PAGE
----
As part of the prepublicity for the most recent of a series of books that have been written during the past thirty-five years about Rabbi Meir Kahane, Internet sites dedicated to Israeli or Jewish affairs offered their readers a new invective, a preview of what I consider an academic diatribe. Three decades after the murder of the controversial rabbi, it seems transparent that the intent was to disparage and disgrace the man and his memory. In doing so, the truth fell victim. The truth about Kahane. And “Kahanism”.
The most recent manifestation of several previous studies of this type was the release of Shaul Magid’s Meir Kahane: The Public Life and Political Thought of an American Jewish Radical. The Dartmouth College professor, who is also affiliated with the Shalom Hartman Institute of North America, presents us with a 296-page assault on a man whose place in modern Jewish history will long outlive all the attempts at armchair psychiatry.
Magid targets a reading audience which knows neither the real history of radical Jewish politics of the 1960s, 70s and 80s America, nor of the nationalist politics in Israel from 1970 through 1990. His study – of a man and his impact – offers a portrait that works only if one is unaware of the political, social, and psychological dynamics that fueled that generation of political activists – and their movement.
This work, to my mind, contains historical mistakes, non-facts written as facts. Space prohibits a detailed cross-examination which would expose research whose conclusion was already know, but the author describes what he sees as historic facts in such a manner that any reasonable reader will see how they corroborate his thesis.
Rabbi Meir Kahane was a radical. He was anti-establishment. But he also hated to see the Jew as victim. And he employed the bitter memory of a Holocaust that raged when too few acted. He too-often saw the world as black and white, and he responded accordingly, and angrily. He became the resident militant rabbi against an American backdrop whose landscape had become politically-charged. True, True, And true. In the face of societal and political issues affecting Jews, if Rabbi Meir Kahane did not exist – someone needed to invent him.
And, it seems, if one couldn’t find an author to castigate him – someone needed to invent one. Every number of years. Now, we have the most recent iteration with the publication of Meir Kahane: The Public Life and Political Thought of an American Jewish Radical.
Rabbi Meir Kahane was indeed controversial. Because he needed to be. Because no other American Jewish spokesman gave a damn about the growing anti-Semitism that targeted so many Jews in the streets of New York. And because too few others had addressed the issue of the persecution of Soviet Jewry for fear that they would upset those establishment people who preferred quiet diplomacy. The same diplomacy exercised by Franklin Roosevelt’s court Jews.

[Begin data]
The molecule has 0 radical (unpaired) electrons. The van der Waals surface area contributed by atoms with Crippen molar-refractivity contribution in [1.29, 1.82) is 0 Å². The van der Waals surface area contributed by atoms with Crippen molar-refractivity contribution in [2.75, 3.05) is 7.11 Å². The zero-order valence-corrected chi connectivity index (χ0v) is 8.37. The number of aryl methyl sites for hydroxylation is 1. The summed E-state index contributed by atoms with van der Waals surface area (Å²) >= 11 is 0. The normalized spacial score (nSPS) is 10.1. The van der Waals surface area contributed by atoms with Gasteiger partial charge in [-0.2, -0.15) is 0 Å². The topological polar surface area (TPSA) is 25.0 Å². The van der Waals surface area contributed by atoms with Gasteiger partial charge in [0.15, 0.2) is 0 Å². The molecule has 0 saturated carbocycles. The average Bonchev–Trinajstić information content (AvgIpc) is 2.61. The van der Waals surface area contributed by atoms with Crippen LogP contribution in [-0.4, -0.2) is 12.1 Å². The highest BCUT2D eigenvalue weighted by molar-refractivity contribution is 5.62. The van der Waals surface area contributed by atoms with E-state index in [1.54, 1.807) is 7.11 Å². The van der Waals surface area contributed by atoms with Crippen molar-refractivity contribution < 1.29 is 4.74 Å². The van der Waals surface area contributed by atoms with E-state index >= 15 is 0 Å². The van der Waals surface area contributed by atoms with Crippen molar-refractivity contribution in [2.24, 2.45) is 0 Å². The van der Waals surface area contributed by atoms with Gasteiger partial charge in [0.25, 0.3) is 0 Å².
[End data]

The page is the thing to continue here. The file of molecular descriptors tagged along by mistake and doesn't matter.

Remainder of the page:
The problem that the rabbi confronted then – more than fifty years ago when he established the Jewish Defense League – was the trouble he caused when his actions made noise. But it was a noise that needed to be heard.
Of course Rabbi Meir Kahane wasn’t the only innovator among Jews who stood up, historically, to rebel against anti-Semitism. But he was a voice representing a small minority – of another minority. As others before him had been. His heroes were Ze’ev Jabotinsky, Yosef Trumpledor, Menachem Begin, Shlomo Ben Yosef, Dov Gruner, Meir Feinstein, and their compatriots of the Irgun and Lehi in Eretz Yisrael.
It was their memory that motivated him – this too-small select group of modern Jewish warriors whose names were sadly unknown, or unspoken, in too-many Jewish homes. Certainly not in America. It was not, as Magid’s book would intimate, some psychobabble about the Black Panthers in New York or Chicago. For the rabbi – not yet a radical – it was about Jews standing up to be counted. However few.
But establishment Jewish leadership attacked him – vilified him – because if he was right, then they were wrong.
We recall that Israel’s first Prime Minister David Ben-Gurion, in the pre-State days, had denounced Ze’ev Jabotinsky as 'Vladimir Hitler'. Not because Jabotinsky was, as others had argued, history's most misunderstood Zionist. It was because his methods were considered extreme (read: unpopular, and sometimes militarist) by the Jewish establishment. And of course, tragically, history proved him right. Yes, Jabotinsky was right.
In Israel – during this period, the exploits of Rabbi Kahane in America were viewed, in the circles that mattered, as brazen. And heroic.
In the Soviet Union – the exploits of Rabbi Kahane and his JDL “hoodlums” were seen as brazen. And heroic.
In the poor sections of New York – where the ADL was not found – JDL leader Rabbi Kahane was seen by the frightened and forgotten senior citizens who his JDL members protected, as brazen, and heroic.
But, in the opulent offices of the American Jewish leaders – he was seen as brazen; and the enemy.